Most of us lack enthusiasm for household chores such as mopping the kitchen floor or folding the laundry. But adults’ lack of enthusiasm for these chores pales in comparison to their children’s opinion of them. However, according to the American Academy of Child & Adolescent Psychiatry (AACAP), chores play an important role in childhood development. For example, chores help children learn management skills, and how to balance work and play time. Chores also help children learn to accept responsibility within the family, and provides them with an opportunity to be successful.
Parents may have a long to-do list of chores around the house, and it can be tempting to share that workload with youngsters. However, the AACAP notes the importance of picking age-appropriate chores for children. Children given chores more suited to older youngsters may fail at completing those tasks, setting a negative precedent that adversely affects their self-esteem and makes them reluctant to do their chores in the future. On the flip side, picking an age-appropriate chore for a child increases his or her likelihood of success, which can boost their confidence and make them more likely to approach their chores with enthusiasm.
The AACAP offers the following age-based chore suggestions to parents as they look to give their children more responsibility around the house:
- 2- to 3-year-olds: Children in this age group can put their toys away and help put groceries away as well. Stick to groceries that can be dropped without breaking or spilling, which rules out jars of pasta sauce or milk and juice. Children in this age group also can start to dress themselves, though the AACAP recommends parents offer help when necessary so kids do not become discouraged.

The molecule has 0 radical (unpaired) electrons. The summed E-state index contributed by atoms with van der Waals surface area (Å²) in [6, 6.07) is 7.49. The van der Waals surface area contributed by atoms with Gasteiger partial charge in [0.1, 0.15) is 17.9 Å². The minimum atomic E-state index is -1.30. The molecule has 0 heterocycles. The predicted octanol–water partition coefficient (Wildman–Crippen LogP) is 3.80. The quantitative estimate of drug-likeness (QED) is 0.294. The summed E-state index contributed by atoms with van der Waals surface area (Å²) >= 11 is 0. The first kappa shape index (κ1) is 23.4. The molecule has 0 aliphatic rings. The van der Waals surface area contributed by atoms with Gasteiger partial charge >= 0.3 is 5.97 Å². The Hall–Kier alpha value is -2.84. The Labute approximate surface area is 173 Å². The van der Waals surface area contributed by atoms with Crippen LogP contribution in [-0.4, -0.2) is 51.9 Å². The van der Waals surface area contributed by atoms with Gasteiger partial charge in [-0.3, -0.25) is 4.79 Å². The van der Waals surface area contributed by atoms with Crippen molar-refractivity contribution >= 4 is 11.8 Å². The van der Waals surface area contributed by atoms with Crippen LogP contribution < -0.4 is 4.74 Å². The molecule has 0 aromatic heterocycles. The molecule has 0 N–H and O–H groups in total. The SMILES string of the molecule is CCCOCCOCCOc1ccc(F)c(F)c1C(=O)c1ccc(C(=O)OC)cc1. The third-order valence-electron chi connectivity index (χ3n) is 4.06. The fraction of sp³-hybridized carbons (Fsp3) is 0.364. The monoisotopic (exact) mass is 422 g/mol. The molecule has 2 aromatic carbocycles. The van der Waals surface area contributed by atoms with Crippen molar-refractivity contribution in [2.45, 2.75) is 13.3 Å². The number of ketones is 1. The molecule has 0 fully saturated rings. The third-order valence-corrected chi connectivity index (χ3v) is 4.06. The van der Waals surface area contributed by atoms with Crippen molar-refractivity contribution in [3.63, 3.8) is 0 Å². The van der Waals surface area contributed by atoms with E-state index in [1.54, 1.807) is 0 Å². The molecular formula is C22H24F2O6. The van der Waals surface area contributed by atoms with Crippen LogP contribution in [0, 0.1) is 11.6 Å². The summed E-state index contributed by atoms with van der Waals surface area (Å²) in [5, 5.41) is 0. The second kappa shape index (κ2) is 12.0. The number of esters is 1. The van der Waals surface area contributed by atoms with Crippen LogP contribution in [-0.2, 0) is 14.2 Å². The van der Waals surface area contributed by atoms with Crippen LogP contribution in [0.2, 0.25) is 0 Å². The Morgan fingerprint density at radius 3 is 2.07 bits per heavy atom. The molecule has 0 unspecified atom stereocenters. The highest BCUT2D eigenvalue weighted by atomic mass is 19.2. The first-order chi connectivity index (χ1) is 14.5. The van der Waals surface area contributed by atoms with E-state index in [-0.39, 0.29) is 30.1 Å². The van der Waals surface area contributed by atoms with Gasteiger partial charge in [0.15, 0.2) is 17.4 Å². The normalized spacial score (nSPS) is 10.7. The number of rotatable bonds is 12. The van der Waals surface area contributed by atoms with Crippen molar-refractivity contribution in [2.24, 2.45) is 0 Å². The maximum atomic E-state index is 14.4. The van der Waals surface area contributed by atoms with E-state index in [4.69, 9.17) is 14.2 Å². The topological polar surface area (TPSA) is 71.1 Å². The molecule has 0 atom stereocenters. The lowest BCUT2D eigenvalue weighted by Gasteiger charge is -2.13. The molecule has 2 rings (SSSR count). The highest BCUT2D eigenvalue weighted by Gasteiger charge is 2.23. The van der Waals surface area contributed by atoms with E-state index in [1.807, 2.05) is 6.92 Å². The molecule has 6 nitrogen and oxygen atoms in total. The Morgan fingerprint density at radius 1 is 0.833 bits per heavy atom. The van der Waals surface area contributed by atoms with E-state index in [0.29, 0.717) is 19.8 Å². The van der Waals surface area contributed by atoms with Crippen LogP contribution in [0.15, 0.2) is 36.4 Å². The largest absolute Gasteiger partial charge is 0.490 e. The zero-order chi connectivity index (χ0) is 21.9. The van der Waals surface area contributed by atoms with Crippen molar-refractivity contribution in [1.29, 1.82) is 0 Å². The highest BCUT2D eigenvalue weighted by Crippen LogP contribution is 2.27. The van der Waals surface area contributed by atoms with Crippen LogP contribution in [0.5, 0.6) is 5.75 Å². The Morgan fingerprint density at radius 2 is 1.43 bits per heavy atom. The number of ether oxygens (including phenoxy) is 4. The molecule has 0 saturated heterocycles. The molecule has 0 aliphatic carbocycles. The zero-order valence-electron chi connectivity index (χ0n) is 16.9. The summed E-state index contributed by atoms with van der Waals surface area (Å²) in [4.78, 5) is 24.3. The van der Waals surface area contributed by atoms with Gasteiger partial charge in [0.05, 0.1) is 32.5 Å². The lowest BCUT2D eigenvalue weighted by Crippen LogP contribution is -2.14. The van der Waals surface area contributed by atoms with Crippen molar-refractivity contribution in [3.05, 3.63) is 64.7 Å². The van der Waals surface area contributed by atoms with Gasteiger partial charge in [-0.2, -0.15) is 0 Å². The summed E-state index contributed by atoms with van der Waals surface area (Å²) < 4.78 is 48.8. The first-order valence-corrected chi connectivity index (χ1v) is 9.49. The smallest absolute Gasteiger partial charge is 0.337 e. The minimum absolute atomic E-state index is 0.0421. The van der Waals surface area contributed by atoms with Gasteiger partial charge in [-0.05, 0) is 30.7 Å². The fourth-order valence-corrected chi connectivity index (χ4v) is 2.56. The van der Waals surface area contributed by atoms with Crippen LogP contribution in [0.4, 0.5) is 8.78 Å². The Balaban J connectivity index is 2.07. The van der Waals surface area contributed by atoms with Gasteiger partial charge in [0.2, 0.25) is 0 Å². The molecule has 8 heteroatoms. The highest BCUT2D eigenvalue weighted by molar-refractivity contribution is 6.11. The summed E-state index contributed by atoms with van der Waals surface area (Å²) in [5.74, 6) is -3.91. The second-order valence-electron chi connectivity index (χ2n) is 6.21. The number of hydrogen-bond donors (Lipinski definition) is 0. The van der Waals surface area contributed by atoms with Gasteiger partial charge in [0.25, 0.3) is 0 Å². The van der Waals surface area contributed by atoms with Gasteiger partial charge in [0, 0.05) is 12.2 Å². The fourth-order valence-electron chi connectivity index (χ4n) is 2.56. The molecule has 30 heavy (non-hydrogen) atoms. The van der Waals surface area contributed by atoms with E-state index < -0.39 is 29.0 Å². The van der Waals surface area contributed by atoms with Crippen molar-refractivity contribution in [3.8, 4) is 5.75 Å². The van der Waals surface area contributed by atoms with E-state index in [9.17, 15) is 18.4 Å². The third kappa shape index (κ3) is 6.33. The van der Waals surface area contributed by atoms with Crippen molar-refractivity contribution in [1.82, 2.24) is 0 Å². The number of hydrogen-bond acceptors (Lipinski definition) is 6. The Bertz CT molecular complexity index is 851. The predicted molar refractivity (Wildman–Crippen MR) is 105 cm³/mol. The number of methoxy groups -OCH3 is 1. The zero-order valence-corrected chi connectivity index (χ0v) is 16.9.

- 4- to 5-year-olds: Four- and 5-year-olds can make their beds and help feed their pets. In addition, children in this age group can help clear the table after meals, but parents should be sure to take sharp objects such as knives to the sink before kids begin helping.
- 6- to 7-year-olds: This is a good age for children to begin taking on more complicated chores, including wiping tables and counters, putting laundry away, and sweeping floors.
- 7- to 9-year-olds: Children in this age group can help their parents prepare meals and even pack their own lunch for school. The responsibility of loading and unloading the dishwasher also can be given to kids between the ages of seven and nine.
- 10- to 11-year-olds: More difficult tasks such as changing the sheets on their beds, cleaning kitchens and bathrooms, and doing yard work are appropriate for kids in this age group.
- 12-years-old and older: Children 12 and older can help take care of younger siblings and pitch in with grocery shopping and running errands.
Chores play a vital role as children grow up and mature. Assigning age-appropriate chores is important as parents look to help their children develop into responsible adolescents.